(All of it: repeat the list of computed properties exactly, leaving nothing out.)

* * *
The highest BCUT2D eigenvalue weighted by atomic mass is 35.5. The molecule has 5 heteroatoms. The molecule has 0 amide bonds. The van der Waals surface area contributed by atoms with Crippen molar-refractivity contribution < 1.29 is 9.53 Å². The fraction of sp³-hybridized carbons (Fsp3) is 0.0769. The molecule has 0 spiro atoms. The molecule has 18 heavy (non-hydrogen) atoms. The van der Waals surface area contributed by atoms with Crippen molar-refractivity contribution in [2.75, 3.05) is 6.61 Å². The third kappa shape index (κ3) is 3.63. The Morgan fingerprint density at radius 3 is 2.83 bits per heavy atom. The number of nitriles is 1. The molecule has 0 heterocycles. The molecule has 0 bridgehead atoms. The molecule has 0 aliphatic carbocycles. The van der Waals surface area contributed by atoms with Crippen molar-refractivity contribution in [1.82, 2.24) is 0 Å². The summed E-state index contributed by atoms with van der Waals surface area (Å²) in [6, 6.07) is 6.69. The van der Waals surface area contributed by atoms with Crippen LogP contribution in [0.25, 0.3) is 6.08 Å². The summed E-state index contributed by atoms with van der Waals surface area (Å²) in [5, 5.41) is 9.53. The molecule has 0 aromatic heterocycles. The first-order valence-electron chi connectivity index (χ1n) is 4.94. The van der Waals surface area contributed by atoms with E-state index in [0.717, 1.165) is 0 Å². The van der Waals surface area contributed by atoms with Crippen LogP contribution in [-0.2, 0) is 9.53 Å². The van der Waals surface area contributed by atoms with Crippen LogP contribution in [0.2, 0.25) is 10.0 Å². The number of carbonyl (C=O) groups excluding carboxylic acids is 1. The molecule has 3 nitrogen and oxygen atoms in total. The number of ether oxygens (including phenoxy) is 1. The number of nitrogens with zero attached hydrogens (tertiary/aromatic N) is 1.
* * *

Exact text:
The highest BCUT2D eigenvalue weighted by atomic mass is 35.5. The molecule has 5 heteroatoms. The molecule has 0 amide bonds. The van der Waals surface area contributed by atoms with Crippen molar-refractivity contribution < 1.29 is 9.53 Å². The fraction of sp³-hybridized carbons (Fsp3) is 0.0769. The molecule has 0 spiro atoms. The molecule has 18 heavy (non-hydrogen) atoms. The van der Waals surface area contributed by atoms with Crippen molar-refractivity contribution in [2.75, 3.05) is 6.61 Å². The third kappa shape index (κ3) is 3.63. The Morgan fingerprint density at radius 3 is 2.83 bits per heavy atom. The number of nitriles is 1. The molecule has 0 heterocycles. The molecule has 0 bridgehead atoms. The molecule has 0 aliphatic carbocycles. The van der Waals surface area contributed by atoms with Crippen molar-refractivity contribution in [1.82, 2.24) is 0 Å². The summed E-state index contributed by atoms with van der Waals surface area (Å²) in [6, 6.07) is 6.69. The van der Waals surface area contributed by atoms with Crippen LogP contribution in [0.25, 0.3) is 6.08 Å². The summed E-state index contributed by atoms with van der Waals surface area (Å²) in [5, 5.41) is 9.53. The molecule has 0 aromatic heterocycles. The first-order valence-electron chi connectivity index (χ1n) is 4.94. The van der Waals surface area contributed by atoms with E-state index in [0.717, 1.165) is 0 Å². The van der Waals surface area contributed by atoms with Crippen LogP contribution in [-0.2, 0) is 9.53 Å². The van der Waals surface area contributed by atoms with Crippen LogP contribution in [0.2, 0.25) is 10.0 Å². The number of carbonyl (C=O) groups excluding carboxylic acids is 1. The molecule has 3 nitrogen and oxygen atoms in total. The number of ether oxygens (including phenoxy) is 1. The number of nitrogens with zero attached hydrogens (tertiary/aromatic N) is 1.